September 29, 2022
bne IntelliNews - Romania revises inflation outlook upwards on supply-side issues


The war in Ukraine has kept fuelling supply-side issues in some key commodity markets, Romania’s National Bank (BNR) argued in its August 2022 Inflation Report, estimating that the projected annual CPI inflation rate will reach 13.9% in December 2022, compared to 12.5% in the May 2022 Inflation Report.

The inflation will further ease to 7.5% in December 2023 against 6.7% envisaged in the May 2022 Inflation Report, and 2.3% in June 2024 (mirroring strong base effects), the report also reads.

The annual adjusted CORE2 inflation rate will continue to rise towards the end of this year (11.4% in December 2022 versus 10.9% in the previous Report). For December 2023, the annual core inflation rate stands 0.7pp higher at 5.5%, compared to 4.8% previously, before falling to 3.8% in 2024 Q2.

Although the National Bank of Romania (BNR) governor Mugur Isarescu explained the local currency’s slight strengthening in recent weeks by the forex inflows generated by the diaspora returning home for the summer season (as opposed to the BNR’s interventions), he implied that the monetary authority will remain active and not leave the national currency to weaken below RON5 to the euro.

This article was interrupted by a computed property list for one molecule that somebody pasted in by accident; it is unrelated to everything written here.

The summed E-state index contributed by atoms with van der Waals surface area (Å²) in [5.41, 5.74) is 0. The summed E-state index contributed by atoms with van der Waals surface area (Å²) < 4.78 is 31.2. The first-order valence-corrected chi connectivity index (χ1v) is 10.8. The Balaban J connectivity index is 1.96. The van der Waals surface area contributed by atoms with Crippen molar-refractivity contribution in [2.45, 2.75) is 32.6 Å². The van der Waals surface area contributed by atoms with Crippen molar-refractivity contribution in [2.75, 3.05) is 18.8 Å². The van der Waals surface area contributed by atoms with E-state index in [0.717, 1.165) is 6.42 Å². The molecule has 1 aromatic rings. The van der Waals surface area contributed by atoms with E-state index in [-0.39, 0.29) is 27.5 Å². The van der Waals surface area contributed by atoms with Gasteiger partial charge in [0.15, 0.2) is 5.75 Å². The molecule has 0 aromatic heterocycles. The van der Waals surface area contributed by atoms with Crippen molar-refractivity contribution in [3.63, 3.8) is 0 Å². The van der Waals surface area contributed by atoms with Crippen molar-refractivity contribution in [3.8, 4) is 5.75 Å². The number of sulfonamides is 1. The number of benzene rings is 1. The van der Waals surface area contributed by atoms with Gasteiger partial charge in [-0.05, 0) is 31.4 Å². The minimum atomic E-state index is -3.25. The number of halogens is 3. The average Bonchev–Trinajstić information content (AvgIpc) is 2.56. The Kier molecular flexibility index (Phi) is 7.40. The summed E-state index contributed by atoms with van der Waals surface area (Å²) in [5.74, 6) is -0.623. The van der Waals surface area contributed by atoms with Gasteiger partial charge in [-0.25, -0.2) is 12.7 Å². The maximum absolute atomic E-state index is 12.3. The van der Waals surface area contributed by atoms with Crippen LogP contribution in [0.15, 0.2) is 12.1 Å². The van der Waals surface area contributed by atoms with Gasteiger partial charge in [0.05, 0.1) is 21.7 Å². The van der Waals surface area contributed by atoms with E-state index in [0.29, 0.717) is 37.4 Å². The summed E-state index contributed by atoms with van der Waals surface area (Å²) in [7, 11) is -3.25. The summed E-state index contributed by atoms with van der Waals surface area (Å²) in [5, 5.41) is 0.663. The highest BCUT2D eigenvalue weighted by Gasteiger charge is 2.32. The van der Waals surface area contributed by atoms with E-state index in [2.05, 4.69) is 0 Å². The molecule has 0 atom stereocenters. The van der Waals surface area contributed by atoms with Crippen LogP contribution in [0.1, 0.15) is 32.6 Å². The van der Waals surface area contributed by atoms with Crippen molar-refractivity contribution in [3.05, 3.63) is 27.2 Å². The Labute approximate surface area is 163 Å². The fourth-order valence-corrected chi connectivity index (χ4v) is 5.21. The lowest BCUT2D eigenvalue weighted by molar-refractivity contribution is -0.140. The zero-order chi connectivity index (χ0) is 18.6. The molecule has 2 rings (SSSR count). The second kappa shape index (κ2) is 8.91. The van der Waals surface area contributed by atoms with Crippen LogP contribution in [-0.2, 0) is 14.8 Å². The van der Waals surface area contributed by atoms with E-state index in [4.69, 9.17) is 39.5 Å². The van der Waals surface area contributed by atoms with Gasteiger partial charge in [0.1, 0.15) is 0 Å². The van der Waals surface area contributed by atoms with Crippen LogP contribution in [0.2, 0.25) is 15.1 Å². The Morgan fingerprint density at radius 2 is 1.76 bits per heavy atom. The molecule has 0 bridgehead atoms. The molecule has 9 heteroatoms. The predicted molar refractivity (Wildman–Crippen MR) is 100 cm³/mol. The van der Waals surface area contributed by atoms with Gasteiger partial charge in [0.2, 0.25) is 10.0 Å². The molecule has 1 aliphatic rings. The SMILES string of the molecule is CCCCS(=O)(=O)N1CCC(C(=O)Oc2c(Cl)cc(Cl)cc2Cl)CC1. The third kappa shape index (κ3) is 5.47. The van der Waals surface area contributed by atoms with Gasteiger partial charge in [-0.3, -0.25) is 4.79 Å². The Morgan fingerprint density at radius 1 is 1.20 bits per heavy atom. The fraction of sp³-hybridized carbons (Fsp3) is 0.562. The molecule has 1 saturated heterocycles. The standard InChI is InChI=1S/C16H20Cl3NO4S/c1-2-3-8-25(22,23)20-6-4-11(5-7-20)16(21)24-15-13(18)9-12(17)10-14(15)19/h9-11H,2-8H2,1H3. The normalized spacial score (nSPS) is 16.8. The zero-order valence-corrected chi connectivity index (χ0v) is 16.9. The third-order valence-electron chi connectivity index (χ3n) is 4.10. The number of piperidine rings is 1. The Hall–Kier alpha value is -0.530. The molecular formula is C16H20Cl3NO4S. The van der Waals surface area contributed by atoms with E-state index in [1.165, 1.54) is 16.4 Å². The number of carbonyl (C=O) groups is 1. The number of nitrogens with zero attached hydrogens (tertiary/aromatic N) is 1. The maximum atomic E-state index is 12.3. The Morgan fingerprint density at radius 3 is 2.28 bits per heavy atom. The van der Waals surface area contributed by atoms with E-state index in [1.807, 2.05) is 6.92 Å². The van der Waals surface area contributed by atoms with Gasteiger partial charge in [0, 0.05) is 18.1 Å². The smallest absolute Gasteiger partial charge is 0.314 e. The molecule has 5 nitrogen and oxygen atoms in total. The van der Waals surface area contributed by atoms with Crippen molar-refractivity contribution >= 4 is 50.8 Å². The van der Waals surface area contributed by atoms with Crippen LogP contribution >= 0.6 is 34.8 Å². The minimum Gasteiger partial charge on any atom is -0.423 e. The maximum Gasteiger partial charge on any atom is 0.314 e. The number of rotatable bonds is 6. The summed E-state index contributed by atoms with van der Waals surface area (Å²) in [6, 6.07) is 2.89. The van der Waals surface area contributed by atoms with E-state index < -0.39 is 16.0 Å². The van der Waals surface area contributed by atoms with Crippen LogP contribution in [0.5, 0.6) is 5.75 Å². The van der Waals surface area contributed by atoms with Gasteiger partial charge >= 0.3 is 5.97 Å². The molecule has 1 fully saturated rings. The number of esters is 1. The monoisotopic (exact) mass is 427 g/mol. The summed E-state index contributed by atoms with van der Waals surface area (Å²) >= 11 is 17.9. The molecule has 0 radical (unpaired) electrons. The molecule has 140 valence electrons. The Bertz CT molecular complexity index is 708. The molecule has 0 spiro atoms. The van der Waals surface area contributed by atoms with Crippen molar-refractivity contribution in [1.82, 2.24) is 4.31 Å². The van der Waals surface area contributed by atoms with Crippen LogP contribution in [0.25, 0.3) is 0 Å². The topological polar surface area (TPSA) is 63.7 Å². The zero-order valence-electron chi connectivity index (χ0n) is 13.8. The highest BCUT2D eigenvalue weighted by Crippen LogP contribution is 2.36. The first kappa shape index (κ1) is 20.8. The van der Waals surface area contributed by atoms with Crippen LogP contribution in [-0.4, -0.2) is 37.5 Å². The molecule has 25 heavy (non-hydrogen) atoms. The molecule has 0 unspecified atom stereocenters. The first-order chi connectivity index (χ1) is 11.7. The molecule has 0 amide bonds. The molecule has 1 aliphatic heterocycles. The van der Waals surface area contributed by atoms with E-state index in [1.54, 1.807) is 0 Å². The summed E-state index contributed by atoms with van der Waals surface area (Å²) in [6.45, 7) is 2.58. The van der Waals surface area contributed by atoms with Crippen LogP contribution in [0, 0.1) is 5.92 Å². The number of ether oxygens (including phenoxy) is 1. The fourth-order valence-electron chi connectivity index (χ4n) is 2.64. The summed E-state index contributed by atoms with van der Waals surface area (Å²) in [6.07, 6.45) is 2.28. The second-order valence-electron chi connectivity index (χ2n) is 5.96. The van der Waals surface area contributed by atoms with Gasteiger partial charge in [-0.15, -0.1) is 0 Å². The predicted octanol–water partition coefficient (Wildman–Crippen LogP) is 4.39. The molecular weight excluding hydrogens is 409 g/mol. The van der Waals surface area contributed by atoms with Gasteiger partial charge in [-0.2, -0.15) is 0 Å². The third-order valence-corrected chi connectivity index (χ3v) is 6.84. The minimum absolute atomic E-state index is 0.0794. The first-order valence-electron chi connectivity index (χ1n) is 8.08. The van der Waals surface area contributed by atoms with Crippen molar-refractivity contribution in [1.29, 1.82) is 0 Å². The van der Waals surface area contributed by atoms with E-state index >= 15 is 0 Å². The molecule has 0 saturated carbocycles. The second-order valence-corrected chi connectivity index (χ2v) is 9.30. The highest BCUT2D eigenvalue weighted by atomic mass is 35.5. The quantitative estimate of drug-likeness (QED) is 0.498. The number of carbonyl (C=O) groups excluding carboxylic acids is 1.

The nominal exchange rate is one of the very few credible anchors the National Bank can use to control inflationary expectations, he explained.

This goes against the International Monetary Fund’s (IMF’s) recommendations, included in the Article IV Conclusions in June and can be interpreted as temporarily “suspending” the external economic competitiveness argument — possibly because of its diminished relevance during a transitory regime of unusual energy and food prices.

“As external competitiveness has weakened and to help absorb external shocks, exchange rate flexibility should be increased over time, together with the necessary fiscal consolidation,” the IMF recommended in June.

However, Isarescu preferred to stress the role of “anchor” played by the exchange rate — a role the Fund admitted as relevant in the past. “In Romania, we have not many anchors that the public can trust,” he said. 

“That’s the last thing we’ll let happen: get the exchange rate out of control. The inflation rate will stabilise this quarter. It is possible that in August we will see some increases, but gradually, the tendency is to decrease,” declared Isarescu when presenting the Inflation Report. The BNR governor stressed that he will continue to use this policy tool and assured that one euro will be worth less than RON5 as long as needed.

“You can’t let go of an instrument of control when you have a war so close,” he stressed.





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